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Science Selection October 2008 | Volume 116 | Issue 10

Environ Health Perspect; DOI:10.1289/ehp.116-a441a

Developing Story: No Link Observed between Prenatal PFOA/PFOS Exposure and Milestone Achievement

Valerie J. Brown

About This Article open

Citation: Brown VJ. 2008. Developing Story: No Link Observed between Prenatal PFOA/PFOS Exposure and Milestone Achievement. Environ Health Perspect 116:A441;

News Topics: Children’s Health, Fluorinated Compounds (FCs), Neurologic Health, Persistent Organic Pollutants (POPs)

Published: 1 October 2008

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Perfluorooctanoate (PFOA; also known as perfluorooctanoic acid) and perfluorooctanesulfonate (PFOS), chemicals used in waterproofing fabrics and greaseproofing fast-food containers, among other applications, have been detected at low concentrations in 98% of the U.S. population. These chemicals have half-lives of several years, and children tend to have higher serum concentrations than adults. Animal and human studies have hinted at a link between PFOA and PFOS and developmental effects, but human studies have been limited. A new human study suggests that maternal plasma levels of PFOA and PFOS may not be associated with delayed early development in babies [EHP 116:1391–1395; Fei et al.].

The research team randomly selected 1,400 mother–baby pairs from the Danish National Birth Cohort comprising 100,000 women recruited during early pregnancy between 1996 and 2002. The team measured PFOA and PFOS levels in maternal blood samples taken in the first trimester of pregnancy. Each newborn’s Apgar score was obtained from Danish hospital records; this assessment of viability taken immediately after birth measures heart rate, respiratory effort, reflex irritability, muscle tone, and skin color.

When the children were 6 and 18 months old, their mothers provided data on gross and fine motor functioning, attention, cognitive function, language, and social-personal development via computer-assisted telephone interviews. The study was funded by the International Epidemiology Institute, which received money from the 3M Company, the original manufacturer of PFOA and PFOS, and the 3M Toxicology Laboratory performed the chemical analyses.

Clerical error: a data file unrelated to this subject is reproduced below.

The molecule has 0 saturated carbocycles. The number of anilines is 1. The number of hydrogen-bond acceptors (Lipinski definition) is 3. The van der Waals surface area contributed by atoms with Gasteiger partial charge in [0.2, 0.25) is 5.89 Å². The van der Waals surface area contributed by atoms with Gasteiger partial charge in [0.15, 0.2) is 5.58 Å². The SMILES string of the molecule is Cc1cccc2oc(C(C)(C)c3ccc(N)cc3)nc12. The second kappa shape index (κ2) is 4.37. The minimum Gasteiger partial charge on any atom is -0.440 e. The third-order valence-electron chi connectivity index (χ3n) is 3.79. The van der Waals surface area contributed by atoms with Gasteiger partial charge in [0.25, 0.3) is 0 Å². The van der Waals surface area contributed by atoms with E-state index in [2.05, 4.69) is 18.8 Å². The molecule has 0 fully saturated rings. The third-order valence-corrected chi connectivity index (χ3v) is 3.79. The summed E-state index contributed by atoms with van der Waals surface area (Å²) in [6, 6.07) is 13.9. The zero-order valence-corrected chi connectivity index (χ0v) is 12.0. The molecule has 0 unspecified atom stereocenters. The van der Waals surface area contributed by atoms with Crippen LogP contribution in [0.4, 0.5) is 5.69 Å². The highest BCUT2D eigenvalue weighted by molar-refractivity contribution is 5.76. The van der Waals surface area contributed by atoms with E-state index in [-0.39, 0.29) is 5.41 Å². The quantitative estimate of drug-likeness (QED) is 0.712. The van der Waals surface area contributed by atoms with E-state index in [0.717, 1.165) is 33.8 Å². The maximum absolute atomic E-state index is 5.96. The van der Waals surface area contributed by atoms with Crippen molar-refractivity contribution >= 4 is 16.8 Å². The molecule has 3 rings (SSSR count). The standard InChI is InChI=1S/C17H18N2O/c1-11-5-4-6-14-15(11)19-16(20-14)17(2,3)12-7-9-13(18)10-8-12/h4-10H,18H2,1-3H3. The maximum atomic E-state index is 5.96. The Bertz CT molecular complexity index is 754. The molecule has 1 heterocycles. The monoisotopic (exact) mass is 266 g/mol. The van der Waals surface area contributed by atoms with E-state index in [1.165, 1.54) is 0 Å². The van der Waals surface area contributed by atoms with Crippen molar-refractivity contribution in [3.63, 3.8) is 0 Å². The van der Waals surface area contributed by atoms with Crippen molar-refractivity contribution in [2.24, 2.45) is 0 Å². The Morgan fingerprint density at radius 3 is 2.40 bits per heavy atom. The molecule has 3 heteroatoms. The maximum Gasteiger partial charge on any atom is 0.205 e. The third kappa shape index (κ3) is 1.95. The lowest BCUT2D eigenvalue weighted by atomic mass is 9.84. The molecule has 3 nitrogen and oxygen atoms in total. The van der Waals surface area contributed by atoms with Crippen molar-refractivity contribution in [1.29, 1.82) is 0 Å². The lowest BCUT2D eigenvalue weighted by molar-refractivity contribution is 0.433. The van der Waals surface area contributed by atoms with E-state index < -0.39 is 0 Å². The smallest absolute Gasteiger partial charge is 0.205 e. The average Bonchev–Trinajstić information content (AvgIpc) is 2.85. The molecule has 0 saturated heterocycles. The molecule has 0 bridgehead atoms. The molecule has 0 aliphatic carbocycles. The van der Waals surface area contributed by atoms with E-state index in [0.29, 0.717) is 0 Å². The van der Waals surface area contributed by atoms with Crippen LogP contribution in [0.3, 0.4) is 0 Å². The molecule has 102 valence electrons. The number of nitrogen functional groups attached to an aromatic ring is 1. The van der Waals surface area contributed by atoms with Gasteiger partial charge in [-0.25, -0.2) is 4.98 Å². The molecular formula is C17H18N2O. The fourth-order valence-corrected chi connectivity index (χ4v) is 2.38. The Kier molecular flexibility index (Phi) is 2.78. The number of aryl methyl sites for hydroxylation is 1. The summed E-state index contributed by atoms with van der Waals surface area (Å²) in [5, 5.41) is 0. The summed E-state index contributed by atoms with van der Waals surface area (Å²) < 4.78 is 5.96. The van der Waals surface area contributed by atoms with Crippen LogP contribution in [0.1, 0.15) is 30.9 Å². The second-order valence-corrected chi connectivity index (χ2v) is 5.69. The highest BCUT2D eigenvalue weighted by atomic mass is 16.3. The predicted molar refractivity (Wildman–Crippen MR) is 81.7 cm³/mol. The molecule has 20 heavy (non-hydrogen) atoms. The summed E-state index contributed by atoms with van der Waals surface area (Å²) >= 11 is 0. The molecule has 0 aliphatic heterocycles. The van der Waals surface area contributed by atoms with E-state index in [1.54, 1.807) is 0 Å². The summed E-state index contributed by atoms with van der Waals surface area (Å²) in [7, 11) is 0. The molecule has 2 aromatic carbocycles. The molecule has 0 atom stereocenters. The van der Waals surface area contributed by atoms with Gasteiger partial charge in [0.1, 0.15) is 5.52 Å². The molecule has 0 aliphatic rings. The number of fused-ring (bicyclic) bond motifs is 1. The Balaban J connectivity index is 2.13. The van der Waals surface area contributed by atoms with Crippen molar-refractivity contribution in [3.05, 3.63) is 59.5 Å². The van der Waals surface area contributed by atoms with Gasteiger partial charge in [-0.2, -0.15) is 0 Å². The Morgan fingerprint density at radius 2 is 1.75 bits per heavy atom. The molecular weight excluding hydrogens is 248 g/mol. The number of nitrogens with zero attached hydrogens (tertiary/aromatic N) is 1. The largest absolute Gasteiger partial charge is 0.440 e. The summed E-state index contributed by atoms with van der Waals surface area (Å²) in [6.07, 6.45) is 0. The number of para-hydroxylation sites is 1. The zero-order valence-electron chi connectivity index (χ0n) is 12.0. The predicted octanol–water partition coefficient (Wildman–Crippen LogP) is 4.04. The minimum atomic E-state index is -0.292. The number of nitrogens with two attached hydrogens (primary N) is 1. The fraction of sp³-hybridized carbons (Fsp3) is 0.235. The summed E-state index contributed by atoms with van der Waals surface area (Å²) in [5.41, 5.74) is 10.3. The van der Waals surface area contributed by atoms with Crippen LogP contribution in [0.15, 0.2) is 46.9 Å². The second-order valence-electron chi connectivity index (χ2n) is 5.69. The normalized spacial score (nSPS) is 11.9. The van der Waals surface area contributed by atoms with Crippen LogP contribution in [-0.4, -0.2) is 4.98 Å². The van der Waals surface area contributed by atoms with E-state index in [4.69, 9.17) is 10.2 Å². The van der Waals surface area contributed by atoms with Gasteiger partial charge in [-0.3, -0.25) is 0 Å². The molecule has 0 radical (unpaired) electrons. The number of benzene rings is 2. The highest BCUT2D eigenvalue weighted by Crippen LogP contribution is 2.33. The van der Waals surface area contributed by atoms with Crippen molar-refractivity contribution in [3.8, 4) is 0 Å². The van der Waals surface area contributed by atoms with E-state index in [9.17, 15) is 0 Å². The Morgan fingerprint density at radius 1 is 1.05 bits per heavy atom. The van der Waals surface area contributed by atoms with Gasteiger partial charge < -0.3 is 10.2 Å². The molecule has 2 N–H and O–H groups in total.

Earlier human and animal studies suggested that PFOA and PFOS might reduce fetal growth, delay learning, accelerate or delay sexual maturation, and produce other developmental effects. The current study found no significant association between maternal PFOA/PFOS levels and child achievement of early developmental milestones such as walking without support, taking off socks and shoes when asked, and turning a picture book right side up. However, a statistically nonsignificant association was observed between higher maternal PFOS levels and delay of a child’s ability to sit without support.

PFOA and PFOS were significantly higher among first-time mothers than in women who had given birth previously. This may confound their results, because the presence of older siblings may accelerate the developmental progress of younger ones. Given animal studies showing potential adverse effects of PFOA and PFOS, and the limited data for humans, the authors write that additional studies should be conducted using more sensitive measures of early childhood development.

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